This study conducted by Pat Aufderheide and Peter Jaszi of American University's Center for Social Media describes the adverse effects of more stringent copyright and licensing laws on documentary filmmakers. Aufderheide and Jaszi interviewed 45 professional documentary filmmakers in their study. As a result of these interviews, the team found a series of common problems in the rights clearance process: escalating costs, an arduous process and self-censorship as a result. While these filmmakers are seen as hurt by copyright laws, they also understand that they would like their own work to be copyrighted, and in the end do not want to do away with rights clearances, but want to make the process more rational. The report also details the next steps that should be taken to facilitate the clearance process and build greater awareness of filmmakers' use rights.
Kembrew MacLeod takes a decidedly anti-corporate stance in Freedom of Expression, as he details the effects conglomeratization and more stringent laws have had on creative industries such as music, film and other art forms. MacLeod believes that these laws cause the creators of culture to self-censor in order to prevent legal action, and that as more laws are created (such as the DMCA) more self-censorship will occur. According to MacLeod, this increasingly hostile environment then pits "Intellectual Property" against "Freedom of Expression." MacLeod feels that both IP and free expression can co-exist, but not in the current legal climate.
This article from the Southern California Law Review highlights the importance of the preservation of fair use rights in the educational realm. Silverberg describes the changes to the fair use landscape in the past few decades, and then highlights how these changes specifically affect academia. Current “safe harbors” for academic fair use are critiqued as being overly restrictive, and the author urges the court to take a less restrictive view on fair use claims, in order to increase academic discourse.
In this article, Carol Bartow examines the difference between copyright infringement and the protections afforded parodies and works that use other works as “inspiration.” Central to this argument is Alice Randall’s The Wind Done Gone; a derivative work of Margaret Mitchell’s novel Gone with the Wind, told from the perspective of Scarlett's multiracial half-sister. Bartow takes issue with the doctrine of “Substantial Similarity” and feels it has sometimes been used too strictly to penalize those who draw creative inspirations from other works. According to Bartow, the solution to navigating the murky territory of derivative works is a more consistent judicial treatment of copyright infringement claims.
In this article for Wired Magazine, Larry Lessig offers an overview of some of the troubles causes by over-protective copyright laws. As an example, Lessig tries to license the song "Happy Birthday" for recording and distribution, in honor of the first “birthday” of the Free Culture Movement. In order to obtain the rights to the song, Lessig must navigate through a web of nonresposive organizations and exorbitant fees. In the end, Lessig does not obtain the ability to record the song at all, revealing the weakness and confusion that are present in the current copyright system.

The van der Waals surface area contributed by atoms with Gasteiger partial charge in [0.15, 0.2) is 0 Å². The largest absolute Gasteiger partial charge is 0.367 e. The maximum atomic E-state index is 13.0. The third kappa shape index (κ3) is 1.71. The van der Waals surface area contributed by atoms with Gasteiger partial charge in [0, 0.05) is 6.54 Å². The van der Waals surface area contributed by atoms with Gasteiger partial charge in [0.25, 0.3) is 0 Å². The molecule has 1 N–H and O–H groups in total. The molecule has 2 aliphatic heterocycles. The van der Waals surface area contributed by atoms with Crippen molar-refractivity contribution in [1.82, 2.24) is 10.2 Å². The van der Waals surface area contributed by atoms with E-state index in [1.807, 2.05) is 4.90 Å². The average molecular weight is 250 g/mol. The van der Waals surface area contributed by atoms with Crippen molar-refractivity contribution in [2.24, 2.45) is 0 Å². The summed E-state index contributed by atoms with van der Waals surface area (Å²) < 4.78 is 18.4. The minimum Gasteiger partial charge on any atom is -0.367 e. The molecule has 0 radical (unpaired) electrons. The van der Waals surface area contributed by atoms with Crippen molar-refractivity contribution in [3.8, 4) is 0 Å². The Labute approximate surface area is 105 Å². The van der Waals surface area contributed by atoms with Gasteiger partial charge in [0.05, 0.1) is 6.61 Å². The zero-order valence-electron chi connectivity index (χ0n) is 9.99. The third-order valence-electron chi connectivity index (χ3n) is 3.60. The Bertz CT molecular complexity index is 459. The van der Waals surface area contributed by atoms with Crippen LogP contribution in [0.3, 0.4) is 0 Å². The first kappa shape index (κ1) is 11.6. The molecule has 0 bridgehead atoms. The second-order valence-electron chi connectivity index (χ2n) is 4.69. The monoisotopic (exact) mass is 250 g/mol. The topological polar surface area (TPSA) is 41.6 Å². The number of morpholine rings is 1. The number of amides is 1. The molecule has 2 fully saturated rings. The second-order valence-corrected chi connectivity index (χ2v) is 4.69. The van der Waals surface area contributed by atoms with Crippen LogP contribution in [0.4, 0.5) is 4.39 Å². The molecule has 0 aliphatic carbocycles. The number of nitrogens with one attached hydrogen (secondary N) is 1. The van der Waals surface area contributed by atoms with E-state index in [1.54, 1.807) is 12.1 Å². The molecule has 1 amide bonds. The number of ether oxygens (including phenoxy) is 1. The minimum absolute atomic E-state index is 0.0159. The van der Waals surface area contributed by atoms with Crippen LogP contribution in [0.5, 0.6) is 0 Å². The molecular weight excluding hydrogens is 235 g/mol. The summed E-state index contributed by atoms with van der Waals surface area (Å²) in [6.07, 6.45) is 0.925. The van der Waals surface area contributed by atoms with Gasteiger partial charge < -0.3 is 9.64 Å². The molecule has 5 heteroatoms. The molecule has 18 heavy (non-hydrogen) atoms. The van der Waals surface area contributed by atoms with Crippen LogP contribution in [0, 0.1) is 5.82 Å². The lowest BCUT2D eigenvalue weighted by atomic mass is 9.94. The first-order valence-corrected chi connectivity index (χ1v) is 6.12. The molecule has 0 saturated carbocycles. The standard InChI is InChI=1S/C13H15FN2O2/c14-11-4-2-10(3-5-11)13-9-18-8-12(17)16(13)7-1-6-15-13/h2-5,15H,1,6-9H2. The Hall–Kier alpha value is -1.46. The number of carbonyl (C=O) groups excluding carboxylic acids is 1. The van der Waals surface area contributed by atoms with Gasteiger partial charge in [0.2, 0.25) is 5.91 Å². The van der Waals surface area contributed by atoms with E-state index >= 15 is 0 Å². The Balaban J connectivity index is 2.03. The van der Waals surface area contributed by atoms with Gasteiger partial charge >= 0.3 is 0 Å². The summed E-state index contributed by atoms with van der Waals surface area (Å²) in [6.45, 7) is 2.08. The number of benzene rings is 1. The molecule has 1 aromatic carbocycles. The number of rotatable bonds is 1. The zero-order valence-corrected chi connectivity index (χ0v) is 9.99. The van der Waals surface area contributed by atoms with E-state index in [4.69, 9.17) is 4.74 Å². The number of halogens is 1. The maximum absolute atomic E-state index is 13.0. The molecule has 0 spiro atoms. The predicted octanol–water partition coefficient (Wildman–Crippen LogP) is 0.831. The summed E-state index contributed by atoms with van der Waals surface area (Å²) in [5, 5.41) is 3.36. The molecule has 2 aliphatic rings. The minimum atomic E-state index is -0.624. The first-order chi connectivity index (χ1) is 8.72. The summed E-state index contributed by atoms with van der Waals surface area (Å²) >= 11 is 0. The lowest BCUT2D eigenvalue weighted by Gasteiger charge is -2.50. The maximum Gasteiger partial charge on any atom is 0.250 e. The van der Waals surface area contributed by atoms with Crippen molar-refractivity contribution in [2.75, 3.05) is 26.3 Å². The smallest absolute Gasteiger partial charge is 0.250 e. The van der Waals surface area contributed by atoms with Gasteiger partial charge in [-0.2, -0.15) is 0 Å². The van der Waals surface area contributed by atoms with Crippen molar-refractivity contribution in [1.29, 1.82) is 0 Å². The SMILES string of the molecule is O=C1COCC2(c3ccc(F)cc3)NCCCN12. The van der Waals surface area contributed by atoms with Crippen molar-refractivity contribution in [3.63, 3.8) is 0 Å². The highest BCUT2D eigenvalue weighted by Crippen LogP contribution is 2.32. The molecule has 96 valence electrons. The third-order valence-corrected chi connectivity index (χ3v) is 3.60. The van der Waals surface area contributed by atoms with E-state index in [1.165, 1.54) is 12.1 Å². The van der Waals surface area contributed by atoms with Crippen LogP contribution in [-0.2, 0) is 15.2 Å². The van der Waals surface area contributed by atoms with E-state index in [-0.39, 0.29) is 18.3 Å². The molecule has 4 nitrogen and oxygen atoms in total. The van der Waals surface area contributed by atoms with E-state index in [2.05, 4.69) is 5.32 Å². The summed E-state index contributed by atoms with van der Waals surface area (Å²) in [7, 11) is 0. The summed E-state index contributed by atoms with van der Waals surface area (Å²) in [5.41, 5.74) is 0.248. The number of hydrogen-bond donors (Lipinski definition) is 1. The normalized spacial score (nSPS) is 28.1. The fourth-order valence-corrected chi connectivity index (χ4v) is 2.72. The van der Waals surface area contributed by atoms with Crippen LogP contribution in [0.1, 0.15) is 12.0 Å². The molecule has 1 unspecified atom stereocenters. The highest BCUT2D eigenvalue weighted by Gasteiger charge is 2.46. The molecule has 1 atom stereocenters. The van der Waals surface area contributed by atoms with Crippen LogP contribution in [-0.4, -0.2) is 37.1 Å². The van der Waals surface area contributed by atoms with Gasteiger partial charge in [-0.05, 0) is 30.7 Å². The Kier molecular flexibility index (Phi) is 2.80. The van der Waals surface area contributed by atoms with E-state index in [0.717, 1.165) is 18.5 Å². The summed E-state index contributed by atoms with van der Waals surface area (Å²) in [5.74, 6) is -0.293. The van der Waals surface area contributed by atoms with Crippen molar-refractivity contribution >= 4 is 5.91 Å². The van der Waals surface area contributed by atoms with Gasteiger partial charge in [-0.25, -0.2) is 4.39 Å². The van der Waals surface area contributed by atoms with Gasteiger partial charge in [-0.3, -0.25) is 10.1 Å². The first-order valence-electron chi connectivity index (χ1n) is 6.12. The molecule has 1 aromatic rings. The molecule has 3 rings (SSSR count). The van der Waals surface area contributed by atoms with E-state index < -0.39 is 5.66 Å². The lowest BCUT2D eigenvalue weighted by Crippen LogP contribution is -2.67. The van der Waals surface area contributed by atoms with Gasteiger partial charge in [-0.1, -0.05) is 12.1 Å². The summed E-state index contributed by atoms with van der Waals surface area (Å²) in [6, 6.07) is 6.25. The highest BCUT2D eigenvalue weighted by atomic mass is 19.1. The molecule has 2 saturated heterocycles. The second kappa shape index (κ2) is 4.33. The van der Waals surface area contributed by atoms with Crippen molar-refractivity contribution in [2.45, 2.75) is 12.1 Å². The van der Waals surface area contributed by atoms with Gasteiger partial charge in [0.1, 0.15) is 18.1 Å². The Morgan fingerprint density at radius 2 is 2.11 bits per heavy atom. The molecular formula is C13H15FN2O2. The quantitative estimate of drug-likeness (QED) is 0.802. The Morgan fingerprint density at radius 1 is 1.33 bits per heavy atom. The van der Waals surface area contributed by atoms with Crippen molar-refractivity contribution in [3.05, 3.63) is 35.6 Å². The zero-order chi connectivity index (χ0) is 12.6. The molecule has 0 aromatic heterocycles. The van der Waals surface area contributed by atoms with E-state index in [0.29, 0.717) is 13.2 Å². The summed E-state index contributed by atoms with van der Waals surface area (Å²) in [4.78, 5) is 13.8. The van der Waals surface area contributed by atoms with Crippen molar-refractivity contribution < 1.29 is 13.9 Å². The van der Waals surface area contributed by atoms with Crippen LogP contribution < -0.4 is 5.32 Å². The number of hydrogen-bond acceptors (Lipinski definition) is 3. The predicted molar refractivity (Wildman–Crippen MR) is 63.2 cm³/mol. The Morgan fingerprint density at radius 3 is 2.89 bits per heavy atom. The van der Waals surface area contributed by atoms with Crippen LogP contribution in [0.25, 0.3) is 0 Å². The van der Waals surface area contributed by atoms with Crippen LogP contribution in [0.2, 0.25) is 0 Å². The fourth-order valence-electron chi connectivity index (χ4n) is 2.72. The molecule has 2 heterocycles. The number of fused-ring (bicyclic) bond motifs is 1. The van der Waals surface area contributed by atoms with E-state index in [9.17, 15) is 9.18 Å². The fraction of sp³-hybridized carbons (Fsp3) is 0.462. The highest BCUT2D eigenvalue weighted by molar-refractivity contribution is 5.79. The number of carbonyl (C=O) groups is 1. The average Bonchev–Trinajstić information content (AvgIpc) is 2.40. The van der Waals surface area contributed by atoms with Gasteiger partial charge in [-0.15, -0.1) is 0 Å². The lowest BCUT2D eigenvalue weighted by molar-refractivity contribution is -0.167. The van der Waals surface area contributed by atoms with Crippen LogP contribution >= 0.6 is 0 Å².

This article maps the history of copyright over the past 250 years, and the changes that this legal field is currently undergoing. The article argues that until the advent of the internet, copyright increasingly supported centralized commercial control. However, the rise of the internet has challenged the feasibility of this centralized control. The authors argue that copyright's basic function must be changed in order to deal with the current reality of decentralized content and an ever-expanding marketplace of ideas.
This article argues that the authenticity of real-life images (instead of reenactments) in documentaries is essential, and powerful restrictions on fair use are increasingly erasing the real images from our film culture. Images and video clips, the backbone of documentaries, are increasingly in the hands of high-priced corporate archives. This fact, coupled with the fact that rights are often cleared for only very short periods (thanks to the advent of DVD technology) is severely limiting the leeway filmmakers have in producing genuine cultural products.
This book explores the historical and legal frameworks governing intellectual property law. Moreover, this book describes how these assumptions and frameworks have been completely changed by the introduction of the internet and other media like DVDs and CDs. Various theoretical arguments, both for minimizing and maximizing IP protection, are explored in the context of current issues like webcasting and the legal definition of trespass in cyberspace. These practical applications help illuminate the complicated nature of IP in an increasingly digital world.
This site, run by Stanford University, is a clearinghouse for up-to-date information on copyright issues and legislation. Connected with Stanford Law School and Professor Larry Lessig, this site provides links to articles and guides detailing current copyright and fair use issues. Articles from experts commenting on recent court cases is also available. Here, visitors can also download a full version of Lessig’s latest book, Free Culture.
In Who Owns Culture? Susan Scafidi navigates the unstable relationship between cultural creation and legal protection of cultural works. Scafidi is particularly interested in the notion of individual creation. The book highlights how American law privileges individual creation over group or communal works. In this book, the basics behind cultural commoditization, ownership and commercialization are explored, as well as the uneven legal framework that governs cultural products.